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Israeli's sense they've won

by JAMES BENNET The New York Times /B.A. Saturday, Jul. 05, 2003 at 10:13 AM

Israeli officials are expressing growing confidence that after 33 months they have defeated the Palestinian uprising, or intifada.

TEL AVIV, July 3 Israeli officials are expressing growing confidence that after 33 months they have defeated the Palestinian uprising, or intifada.

The Israeli chief of staff, Lt. Gen. Moshe Yaalon, told Israeli reporters on Wednesday that the developments this week might eventually be seen "as the end" of the conflict. "It is certainly a victory" for Israel, he was quoted as saying.

Some Israeli analysts criticized that conclusion as premature, if not hubristic. Yet for now, the American-brokered talks between the adversaries are being held on what appear to be largely Israeli terms.

Negotiators who three years ago were discussing how to divide Jerusalem are debating how to return partial control of cities that were then under Palestinian authority .

"When the intifada began, the demand was, `End the occupation, because the negotiations led to nothing,' " said Samir al-Mashharawi, a leader of the mainstream Palestinian faction, Fatah . "Now, Palestinian demands are to return back to the situation right before the intifada, and we are negotiating about this."

He said that during one of his terms as an Israeli prisoner, he and other inmates demanded chairs and tables. In response, he said, the Israelis took their mattresses. The prisoners demanded them back.

"After a month, they returned the mattresses, and we felt very happy we achieved something," he said. "Israeli diplomacy is based on this idea."

How the Bush administration will press the peace plan forward is unclear. Violence could erupt again at any moment, and Palestinians have proven they can inflict tremendous pain including economic loss on Israel. It was no accident that Prime Minister Ariel Sharon chose an economic conference in Jerusalem today to declare, "For the first time since I entered the office of prime minister, there is a real possibility of an end to terror and the return to normal life."

The Israelis appear to be filling in the details of a new American-backed peace plan, which Israel had resisted, to better suit its perceived interests.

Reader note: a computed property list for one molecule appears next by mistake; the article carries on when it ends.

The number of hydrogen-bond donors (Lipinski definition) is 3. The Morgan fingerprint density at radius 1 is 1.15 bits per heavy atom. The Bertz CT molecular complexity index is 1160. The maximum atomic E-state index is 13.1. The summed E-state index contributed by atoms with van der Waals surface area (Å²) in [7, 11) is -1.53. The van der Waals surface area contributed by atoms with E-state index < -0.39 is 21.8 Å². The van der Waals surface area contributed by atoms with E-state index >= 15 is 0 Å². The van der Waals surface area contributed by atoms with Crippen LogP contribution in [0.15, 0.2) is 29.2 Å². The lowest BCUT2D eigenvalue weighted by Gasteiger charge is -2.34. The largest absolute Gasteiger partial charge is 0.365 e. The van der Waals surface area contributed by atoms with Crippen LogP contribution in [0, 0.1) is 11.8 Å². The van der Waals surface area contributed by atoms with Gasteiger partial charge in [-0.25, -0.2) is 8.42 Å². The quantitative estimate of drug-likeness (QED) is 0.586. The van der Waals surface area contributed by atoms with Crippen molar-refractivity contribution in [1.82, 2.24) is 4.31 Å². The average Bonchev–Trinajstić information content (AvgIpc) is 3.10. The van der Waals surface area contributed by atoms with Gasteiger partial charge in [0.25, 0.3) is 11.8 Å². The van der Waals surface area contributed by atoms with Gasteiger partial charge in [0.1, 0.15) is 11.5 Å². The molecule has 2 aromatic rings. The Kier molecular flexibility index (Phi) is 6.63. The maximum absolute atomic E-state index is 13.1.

The Israeli Army will not withdraw from any more Palestinian cities until it sees that Palestinian security officers are acting against violent groups in Bethlehem and Gaza, where forces pulled back this week, a senior Israeli military official said today.

Mahmoud Abbas, the appointed Palestinian prime minister, may be seen as an Israeli agent if he jails those who violate the truce. He hopes to gain strength as Israel makes concessions, and for now, the main Palestinian factions have voluntarily suspended attacks.

Israel says that it cannot risk being too indulgent and that Mr. Abbas must act against militants in the next two or three weeks or the peace process will freeze.

Over the course of the conflict, Israel maximized its bargaining position, by taking back territory and encouraging settlers to set up new outposts to extend their grip on the West Bank. By contrast, the Palestinians, whose main demand is statehood, find their negotiating leverage much reduced.

Mr. Mashharawi said they had shown that unless the Israeli occupation ended "there will be no peace and security in the region." And he warned of "another intifada" unless the Israelis moved swiftly to give Palestinians independence.

Israelis say they have forced Palestinians to rethink violence. In March 2002, during a wave of Palestinian attacks, Mr. Sharon declared: "The aim is to increase the number of losses on the other side. Only after they've been battered will we be able to conduct talks."